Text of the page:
And there have been claims that the drying of the region happened at about the right time, c. 1900 BCE. But the science on this is very iffy, and there have been lots of other claims. The latest, coming from a major study across a wide swath of India, suggests that the greatest drying occurred around 2200 to 2000 BCE. When they announced this dating, the archaeologists involved said that they had found the cause of Indus civilization's decline.
Of course 2200 BCE is 300 years before Indus Civilization began its precipitous decline, and 300 years is a long time to hang on without enough water. So the same group of archaeologists set about figuring out how people adapted to that change. Did they grow different crops, put more emphasis on herding, extend irrigation, move to someplace wetter? No. So far as this study showed, people changed nothing at all.
We argue that rather than being forced to intensify or diversify subsistence practices in response to climatic change, we have evidence for the use of millet, rice, and tropical pulses in the pre-urban and urban phases of the Indus Civilization. This evidence suggests that local Indus populations were already well adapted to living in varied and variable environmental conditions before the development of urban centers. It is also possible that these adaptations were beneficial when these populations were faced with changes to the local environment that were probably beyond the range of variation that they typically encounteredTranslated into English, that seems to mean that people did not have to change because their existing style of farming was already flexible enough to cope with a great deal of variation in rainfall.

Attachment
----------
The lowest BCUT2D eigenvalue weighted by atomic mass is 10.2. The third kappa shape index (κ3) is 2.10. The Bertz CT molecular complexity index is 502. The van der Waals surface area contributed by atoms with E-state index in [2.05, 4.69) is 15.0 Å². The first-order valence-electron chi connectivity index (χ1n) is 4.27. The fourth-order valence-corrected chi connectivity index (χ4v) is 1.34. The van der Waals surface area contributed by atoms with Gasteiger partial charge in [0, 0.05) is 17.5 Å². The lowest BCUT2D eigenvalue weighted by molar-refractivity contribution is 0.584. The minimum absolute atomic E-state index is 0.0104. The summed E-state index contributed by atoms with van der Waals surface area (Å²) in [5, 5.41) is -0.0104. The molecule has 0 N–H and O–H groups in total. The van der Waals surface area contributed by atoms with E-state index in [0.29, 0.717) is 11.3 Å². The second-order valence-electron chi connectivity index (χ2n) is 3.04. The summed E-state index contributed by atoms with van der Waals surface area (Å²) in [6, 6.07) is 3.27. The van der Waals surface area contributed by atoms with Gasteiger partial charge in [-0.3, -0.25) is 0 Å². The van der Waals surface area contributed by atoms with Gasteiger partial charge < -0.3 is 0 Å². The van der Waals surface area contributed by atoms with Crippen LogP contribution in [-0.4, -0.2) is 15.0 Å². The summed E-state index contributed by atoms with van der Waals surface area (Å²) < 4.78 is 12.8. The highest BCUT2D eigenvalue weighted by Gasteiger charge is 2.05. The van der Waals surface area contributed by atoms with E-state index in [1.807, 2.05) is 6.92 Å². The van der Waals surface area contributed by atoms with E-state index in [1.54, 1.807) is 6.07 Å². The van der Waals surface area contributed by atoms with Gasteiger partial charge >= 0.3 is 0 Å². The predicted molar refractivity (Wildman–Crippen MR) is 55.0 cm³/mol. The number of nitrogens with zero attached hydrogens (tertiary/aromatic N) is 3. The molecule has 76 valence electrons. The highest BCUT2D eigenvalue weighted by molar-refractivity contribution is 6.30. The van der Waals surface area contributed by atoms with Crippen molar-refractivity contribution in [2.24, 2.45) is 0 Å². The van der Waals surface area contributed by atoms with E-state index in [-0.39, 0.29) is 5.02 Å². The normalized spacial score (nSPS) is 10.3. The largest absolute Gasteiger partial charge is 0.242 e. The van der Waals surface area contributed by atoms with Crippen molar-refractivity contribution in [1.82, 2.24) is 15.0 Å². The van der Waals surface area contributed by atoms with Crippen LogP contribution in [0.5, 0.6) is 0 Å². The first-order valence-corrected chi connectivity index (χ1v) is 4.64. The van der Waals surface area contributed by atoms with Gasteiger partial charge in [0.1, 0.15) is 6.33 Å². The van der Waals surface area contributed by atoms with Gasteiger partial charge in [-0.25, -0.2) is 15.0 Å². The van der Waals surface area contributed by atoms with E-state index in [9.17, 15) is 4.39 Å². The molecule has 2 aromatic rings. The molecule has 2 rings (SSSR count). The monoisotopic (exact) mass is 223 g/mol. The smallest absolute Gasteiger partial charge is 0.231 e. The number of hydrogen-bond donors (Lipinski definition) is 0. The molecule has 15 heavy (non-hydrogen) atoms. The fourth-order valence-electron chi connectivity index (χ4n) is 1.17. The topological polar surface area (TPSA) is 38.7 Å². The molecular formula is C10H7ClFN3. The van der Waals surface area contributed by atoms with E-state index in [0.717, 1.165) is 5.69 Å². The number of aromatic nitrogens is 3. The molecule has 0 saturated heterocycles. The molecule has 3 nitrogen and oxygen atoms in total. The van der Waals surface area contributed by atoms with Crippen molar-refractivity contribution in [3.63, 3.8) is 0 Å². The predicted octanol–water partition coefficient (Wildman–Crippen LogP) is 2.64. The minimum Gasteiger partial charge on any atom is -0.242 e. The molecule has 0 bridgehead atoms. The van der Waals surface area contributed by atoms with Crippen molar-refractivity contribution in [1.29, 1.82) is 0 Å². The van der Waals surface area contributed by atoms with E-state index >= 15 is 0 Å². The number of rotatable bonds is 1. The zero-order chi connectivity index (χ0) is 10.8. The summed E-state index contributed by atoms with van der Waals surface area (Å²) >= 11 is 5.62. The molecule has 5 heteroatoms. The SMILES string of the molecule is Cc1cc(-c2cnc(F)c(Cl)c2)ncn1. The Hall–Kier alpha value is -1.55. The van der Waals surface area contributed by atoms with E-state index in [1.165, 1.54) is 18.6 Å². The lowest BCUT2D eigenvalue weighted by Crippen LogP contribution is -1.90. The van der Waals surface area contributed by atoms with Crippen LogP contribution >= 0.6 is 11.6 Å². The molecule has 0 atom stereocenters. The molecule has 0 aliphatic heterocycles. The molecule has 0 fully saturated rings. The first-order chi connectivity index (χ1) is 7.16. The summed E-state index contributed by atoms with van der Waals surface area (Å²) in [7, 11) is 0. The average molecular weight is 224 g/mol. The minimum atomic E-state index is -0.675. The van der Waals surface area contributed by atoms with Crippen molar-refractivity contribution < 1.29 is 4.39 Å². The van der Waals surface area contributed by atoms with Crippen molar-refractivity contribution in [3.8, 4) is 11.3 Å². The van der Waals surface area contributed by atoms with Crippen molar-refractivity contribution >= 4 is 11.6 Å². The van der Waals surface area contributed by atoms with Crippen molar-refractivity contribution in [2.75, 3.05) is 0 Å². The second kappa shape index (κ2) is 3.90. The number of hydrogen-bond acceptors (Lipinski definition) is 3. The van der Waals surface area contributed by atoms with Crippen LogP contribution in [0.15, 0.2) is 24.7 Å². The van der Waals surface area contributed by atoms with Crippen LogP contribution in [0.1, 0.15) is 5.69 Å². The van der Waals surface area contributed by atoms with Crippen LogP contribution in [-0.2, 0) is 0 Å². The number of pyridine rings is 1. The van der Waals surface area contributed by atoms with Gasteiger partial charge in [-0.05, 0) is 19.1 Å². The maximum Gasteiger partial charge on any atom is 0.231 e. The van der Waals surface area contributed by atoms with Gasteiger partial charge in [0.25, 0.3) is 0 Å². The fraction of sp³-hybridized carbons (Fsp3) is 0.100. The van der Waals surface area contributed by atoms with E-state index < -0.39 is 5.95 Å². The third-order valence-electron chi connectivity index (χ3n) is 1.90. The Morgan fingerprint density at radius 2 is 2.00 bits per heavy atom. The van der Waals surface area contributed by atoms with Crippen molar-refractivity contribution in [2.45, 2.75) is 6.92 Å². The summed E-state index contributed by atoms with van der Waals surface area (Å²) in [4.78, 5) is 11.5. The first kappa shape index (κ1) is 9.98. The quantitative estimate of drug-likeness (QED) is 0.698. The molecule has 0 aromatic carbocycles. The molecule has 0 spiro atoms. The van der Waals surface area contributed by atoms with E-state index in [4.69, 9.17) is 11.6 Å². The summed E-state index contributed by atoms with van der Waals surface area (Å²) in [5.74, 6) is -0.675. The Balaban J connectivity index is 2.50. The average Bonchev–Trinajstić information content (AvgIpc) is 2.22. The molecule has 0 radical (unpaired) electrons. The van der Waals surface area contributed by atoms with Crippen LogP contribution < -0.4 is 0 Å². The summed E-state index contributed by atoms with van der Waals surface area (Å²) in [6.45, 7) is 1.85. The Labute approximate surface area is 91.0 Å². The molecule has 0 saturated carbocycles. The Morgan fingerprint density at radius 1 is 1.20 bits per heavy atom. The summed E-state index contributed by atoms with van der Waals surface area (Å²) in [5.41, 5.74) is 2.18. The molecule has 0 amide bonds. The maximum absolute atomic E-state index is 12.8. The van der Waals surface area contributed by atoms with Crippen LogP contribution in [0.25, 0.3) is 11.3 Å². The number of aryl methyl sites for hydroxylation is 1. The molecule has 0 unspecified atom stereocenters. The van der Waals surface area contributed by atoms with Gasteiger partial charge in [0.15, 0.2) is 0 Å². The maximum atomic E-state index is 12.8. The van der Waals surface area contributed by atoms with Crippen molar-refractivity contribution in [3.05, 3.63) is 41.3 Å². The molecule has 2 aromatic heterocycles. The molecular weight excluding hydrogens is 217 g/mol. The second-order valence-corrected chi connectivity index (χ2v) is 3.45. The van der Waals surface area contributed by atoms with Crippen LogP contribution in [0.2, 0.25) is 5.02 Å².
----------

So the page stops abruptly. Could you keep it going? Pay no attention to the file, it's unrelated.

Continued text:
I personally love this result, because I have gotten tired of climate change being used lazily an an explanation for every change in human society. People are adaptable, and thrive in all but the driest and coldest climates. I can imagine a scenario in which the climate continued to worsen and the early success people had adapting to declining rainfall without major changes only made them more vulnerable when things got too bad for their system to continue. But that is not what this study shows; it shows the Indus civilization sailing through what the authors identify as the period of most profound change in the climate over the past several thousand years.
I would say that leaves the relationship between the drying climate and the end of Indus Civilization as much up in the air as ever.